Sunday, August 8, 2010

Passable Fuente Corona Imperial Natural

I've been rather hard on the Fuente brand when it comes to the Hemingway series, which I find overrated and lacking in flavor. But what about the "everyday" Fuente cameroons? Once again, the folks at Cigars Direct have given me a chance to sample another specimen from this well known and feted brand.

In particular, the Arturo Fuente Corona Imperial natural, a cameroon-wrapped, extra-long lonsdale (46 x 6.5) that looks exactly like a Hemingway minus the tapered ends. Even though this is supposedly the "workingman's" Fuente, the price is not exactly rock bottom - about $100 for a box of 25. Nevertheless it is a bargain compared to the Hemingways, which get bid up beyond comprehension at sites like cigarbid.

The Fuente Corona Imperial Natural looks just as good as a Hemingway and is constructed equally as well. It lights easily and burns perfectly, no touch-up required. And the flavor? Well, that's my sticking point, because I find the flavor nearly identical to the Hemingway cameroons, that is, not particularly splendiferous. At best, it's Hemingway watered down with a little cardboard. Better than your average Connecticut shade cigar, but that isn't saying much. Medium strength (not mild, as some of the websites would indicate) and a "general cigar" flavor of cedar and straightforward tobacco. Once in a while you'll get a doughy sensation of lushness and exuberance - but not often.

I expect more strength and development from a cameroon. Technically, this cigar performs well from beginning to end. If you like the this kind of flavor, you will want to buy this cigar over and over again. I find it rather plain, so in the words of Lyle Lovett: Once is Enough. Thank you Cigars Direct for the opportunity to try.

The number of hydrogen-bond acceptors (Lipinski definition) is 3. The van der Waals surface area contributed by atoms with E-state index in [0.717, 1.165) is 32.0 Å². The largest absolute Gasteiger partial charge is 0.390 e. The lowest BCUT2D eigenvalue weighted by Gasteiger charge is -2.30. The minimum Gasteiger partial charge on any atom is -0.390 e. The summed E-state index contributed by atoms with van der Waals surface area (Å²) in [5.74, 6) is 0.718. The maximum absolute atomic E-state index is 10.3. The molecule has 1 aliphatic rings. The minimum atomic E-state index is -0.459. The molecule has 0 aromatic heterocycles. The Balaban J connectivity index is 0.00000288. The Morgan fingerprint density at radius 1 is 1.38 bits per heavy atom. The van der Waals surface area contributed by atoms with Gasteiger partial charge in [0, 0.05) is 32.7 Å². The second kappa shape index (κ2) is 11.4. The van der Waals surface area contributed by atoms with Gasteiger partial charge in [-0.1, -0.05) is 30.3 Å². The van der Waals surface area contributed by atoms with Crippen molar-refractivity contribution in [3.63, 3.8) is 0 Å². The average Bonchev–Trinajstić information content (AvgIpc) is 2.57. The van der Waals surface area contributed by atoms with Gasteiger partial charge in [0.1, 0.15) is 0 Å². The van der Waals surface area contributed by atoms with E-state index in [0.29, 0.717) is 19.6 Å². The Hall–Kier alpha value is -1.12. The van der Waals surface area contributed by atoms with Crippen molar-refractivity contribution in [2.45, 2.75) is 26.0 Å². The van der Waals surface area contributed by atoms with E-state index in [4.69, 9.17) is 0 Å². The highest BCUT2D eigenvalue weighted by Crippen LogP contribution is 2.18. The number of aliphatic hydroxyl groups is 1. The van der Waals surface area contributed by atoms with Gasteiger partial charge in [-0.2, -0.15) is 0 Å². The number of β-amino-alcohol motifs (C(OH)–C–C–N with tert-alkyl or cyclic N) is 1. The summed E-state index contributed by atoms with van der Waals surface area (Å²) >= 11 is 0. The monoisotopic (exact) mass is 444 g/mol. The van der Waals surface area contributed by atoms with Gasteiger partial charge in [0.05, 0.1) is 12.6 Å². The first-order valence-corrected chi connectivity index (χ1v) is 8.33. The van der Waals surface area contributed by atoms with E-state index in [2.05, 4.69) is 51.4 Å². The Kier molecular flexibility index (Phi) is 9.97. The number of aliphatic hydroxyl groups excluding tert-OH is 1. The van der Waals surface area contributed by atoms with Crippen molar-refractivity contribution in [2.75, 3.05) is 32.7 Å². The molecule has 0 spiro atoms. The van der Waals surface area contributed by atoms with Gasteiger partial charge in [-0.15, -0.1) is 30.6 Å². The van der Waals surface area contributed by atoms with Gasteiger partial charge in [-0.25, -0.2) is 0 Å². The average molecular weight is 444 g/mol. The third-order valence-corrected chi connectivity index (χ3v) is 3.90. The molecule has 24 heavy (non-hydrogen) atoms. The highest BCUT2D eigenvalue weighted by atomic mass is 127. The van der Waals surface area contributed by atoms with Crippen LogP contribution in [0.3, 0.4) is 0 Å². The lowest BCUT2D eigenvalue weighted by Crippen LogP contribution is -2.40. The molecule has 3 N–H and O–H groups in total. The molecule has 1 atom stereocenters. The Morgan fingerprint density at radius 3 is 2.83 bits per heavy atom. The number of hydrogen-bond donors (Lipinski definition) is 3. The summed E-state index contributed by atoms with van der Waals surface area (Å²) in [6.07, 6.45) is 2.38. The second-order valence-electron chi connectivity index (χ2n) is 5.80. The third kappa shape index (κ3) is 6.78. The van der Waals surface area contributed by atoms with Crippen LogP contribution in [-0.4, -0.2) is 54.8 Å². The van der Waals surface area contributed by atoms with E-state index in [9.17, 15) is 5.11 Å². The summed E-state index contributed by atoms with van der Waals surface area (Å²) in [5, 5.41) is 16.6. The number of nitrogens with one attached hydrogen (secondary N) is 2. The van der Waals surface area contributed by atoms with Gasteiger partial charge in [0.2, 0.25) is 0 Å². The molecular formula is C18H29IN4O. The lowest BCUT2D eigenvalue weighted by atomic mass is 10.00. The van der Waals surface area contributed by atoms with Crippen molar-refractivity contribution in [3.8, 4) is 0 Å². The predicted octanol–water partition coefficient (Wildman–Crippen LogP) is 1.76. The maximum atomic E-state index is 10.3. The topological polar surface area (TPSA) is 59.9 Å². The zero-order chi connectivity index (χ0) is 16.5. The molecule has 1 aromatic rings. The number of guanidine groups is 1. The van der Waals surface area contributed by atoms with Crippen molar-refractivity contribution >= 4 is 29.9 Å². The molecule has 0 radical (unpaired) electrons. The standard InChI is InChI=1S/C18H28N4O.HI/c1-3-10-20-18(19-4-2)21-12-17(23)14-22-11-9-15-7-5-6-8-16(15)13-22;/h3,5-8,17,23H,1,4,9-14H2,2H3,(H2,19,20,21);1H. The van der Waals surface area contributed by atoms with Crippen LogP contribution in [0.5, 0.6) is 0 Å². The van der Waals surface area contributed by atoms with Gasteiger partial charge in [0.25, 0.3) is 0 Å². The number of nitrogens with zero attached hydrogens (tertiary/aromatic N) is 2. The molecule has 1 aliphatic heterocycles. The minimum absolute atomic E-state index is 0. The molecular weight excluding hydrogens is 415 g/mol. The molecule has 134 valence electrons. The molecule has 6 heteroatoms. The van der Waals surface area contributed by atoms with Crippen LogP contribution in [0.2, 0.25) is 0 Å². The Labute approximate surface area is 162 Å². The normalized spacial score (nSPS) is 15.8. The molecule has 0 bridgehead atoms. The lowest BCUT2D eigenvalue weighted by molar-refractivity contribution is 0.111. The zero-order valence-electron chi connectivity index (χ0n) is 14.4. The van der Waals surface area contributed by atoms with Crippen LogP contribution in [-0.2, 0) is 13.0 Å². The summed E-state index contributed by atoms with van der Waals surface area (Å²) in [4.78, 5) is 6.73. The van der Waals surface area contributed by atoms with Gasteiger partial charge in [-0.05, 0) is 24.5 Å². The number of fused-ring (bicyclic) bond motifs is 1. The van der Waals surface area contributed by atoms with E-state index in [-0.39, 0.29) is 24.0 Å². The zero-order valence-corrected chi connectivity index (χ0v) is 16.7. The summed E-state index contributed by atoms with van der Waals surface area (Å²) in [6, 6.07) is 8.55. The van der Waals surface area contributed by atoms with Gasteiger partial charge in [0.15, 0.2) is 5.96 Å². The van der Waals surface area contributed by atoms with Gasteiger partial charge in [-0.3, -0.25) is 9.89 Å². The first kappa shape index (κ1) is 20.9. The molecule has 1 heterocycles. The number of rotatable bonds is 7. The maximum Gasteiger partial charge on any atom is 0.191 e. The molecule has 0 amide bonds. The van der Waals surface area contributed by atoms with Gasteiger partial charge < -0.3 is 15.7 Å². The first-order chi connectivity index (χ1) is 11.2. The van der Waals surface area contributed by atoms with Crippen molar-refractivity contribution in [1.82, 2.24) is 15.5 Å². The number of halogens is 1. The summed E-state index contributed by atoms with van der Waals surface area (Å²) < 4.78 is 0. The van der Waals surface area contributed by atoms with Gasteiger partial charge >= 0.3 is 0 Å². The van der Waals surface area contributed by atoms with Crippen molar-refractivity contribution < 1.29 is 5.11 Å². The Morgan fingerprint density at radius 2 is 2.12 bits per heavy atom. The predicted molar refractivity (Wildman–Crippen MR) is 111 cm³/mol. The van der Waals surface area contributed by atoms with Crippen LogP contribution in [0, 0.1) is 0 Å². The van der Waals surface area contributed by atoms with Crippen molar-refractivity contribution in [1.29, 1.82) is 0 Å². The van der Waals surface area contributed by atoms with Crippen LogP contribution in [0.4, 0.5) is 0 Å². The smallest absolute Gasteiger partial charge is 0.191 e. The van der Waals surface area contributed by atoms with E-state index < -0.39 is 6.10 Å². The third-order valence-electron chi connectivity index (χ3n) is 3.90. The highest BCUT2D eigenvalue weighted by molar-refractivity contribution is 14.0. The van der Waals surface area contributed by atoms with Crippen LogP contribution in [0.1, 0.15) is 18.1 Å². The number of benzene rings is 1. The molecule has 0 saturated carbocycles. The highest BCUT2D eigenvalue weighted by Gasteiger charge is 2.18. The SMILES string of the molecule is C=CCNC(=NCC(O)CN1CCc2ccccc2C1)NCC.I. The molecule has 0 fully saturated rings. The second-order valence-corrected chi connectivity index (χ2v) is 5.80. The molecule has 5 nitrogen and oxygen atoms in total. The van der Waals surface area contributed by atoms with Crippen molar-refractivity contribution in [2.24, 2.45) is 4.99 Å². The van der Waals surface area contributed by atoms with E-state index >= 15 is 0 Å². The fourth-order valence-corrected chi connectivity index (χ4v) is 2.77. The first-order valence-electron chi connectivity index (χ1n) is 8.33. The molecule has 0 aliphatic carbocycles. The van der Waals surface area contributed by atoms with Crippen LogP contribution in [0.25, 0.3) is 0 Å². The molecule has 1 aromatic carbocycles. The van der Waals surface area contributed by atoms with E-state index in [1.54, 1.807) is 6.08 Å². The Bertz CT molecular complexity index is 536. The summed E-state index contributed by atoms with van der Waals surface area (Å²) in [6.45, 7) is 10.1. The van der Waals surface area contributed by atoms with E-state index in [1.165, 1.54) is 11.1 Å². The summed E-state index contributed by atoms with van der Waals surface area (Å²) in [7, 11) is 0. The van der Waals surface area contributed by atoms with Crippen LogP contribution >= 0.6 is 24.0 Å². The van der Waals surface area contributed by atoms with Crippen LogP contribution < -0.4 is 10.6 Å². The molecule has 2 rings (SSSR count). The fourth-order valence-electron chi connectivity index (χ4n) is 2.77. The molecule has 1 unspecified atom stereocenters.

Thursday, August 5, 2010

Camacho SLR Maduro Rothschild Revisited: Not a bad cigar

It's been over a year since I first reviewed the Camacho SLR Maduro Rothschild, after trying one back in April 2009 and having a harsh, unpleasant experience. The long humidor rest did the trick, however, and my remaining 4 sticks have smoked very well.

After a year, these SLR maduros are no longer harsh. They are medium bodied, pleasant short cigars with nuances of red pepper, mineral and spice. These are not fantastic, knock-you-out-of-your-chair Camachos, mind you, and not worth bidding sky high on cigarbid. I won my 5-pack for $13 and wouldn't pay that much again. However if one happens to fall into your lap, you probably won't be disappointed, especially if you let it rest for a few months before lighting.

If you like light bodied maduros you might really enjoy these. They do get enjoyably stronger in the middle. By the last third they turn bitter and you can't smoke them down to the nub. Not a record-breaking cigar and of course I always expect the world from Camacho. Don't let that deter you: Just because I was disappointed doesn't mean you'll be. Even a mediocre Camacho is better than 90 percent of the cigars on the market.